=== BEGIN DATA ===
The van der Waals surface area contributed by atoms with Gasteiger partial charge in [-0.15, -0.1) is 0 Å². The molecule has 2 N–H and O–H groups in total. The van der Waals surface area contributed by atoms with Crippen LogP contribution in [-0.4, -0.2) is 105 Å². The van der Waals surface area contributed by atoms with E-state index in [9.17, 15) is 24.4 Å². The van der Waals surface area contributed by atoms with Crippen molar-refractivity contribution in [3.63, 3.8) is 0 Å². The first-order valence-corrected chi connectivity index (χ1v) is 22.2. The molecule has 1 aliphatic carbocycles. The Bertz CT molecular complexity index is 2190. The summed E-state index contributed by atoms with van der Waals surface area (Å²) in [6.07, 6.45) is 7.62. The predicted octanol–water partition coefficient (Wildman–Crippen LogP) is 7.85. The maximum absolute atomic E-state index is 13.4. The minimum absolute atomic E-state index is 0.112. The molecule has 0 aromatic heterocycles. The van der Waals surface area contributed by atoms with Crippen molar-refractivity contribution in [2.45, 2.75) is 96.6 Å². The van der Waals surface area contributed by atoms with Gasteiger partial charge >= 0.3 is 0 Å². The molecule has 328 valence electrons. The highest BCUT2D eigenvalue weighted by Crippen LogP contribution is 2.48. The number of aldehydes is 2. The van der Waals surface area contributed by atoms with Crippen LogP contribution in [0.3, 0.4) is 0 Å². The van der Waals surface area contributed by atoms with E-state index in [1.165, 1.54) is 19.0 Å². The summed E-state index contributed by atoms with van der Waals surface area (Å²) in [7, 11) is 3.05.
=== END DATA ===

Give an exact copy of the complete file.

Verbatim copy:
The van der Waals surface area contributed by atoms with Gasteiger partial charge in [-0.15, -0.1) is 0 Å². The molecule has 2 N–H and O–H groups in total. The van der Waals surface area contributed by atoms with Crippen LogP contribution in [-0.4, -0.2) is 105 Å². The van der Waals surface area contributed by atoms with E-state index in [9.17, 15) is 24.4 Å². The van der Waals surface area contributed by atoms with Crippen molar-refractivity contribution in [3.63, 3.8) is 0 Å². The first-order valence-corrected chi connectivity index (χ1v) is 22.2. The molecule has 1 aliphatic carbocycles. The Bertz CT molecular complexity index is 2190. The summed E-state index contributed by atoms with van der Waals surface area (Å²) in [6.07, 6.45) is 7.62. The predicted octanol–water partition coefficient (Wildman–Crippen LogP) is 7.85. The maximum absolute atomic E-state index is 13.4. The minimum absolute atomic E-state index is 0.112. The molecule has 0 aromatic heterocycles. The van der Waals surface area contributed by atoms with Crippen molar-refractivity contribution in [2.45, 2.75) is 96.6 Å². The van der Waals surface area contributed by atoms with Gasteiger partial charge >= 0.3 is 0 Å². The molecule has 328 valence electrons. The highest BCUT2D eigenvalue weighted by Crippen LogP contribution is 2.48. The number of aldehydes is 2. The van der Waals surface area contributed by atoms with Crippen LogP contribution in [0.3, 0.4) is 0 Å². The van der Waals surface area contributed by atoms with E-state index in [1.165, 1.54) is 19.0 Å². The summed E-state index contributed by atoms with van der Waals surface area (Å²) in [7, 11) is 3.05.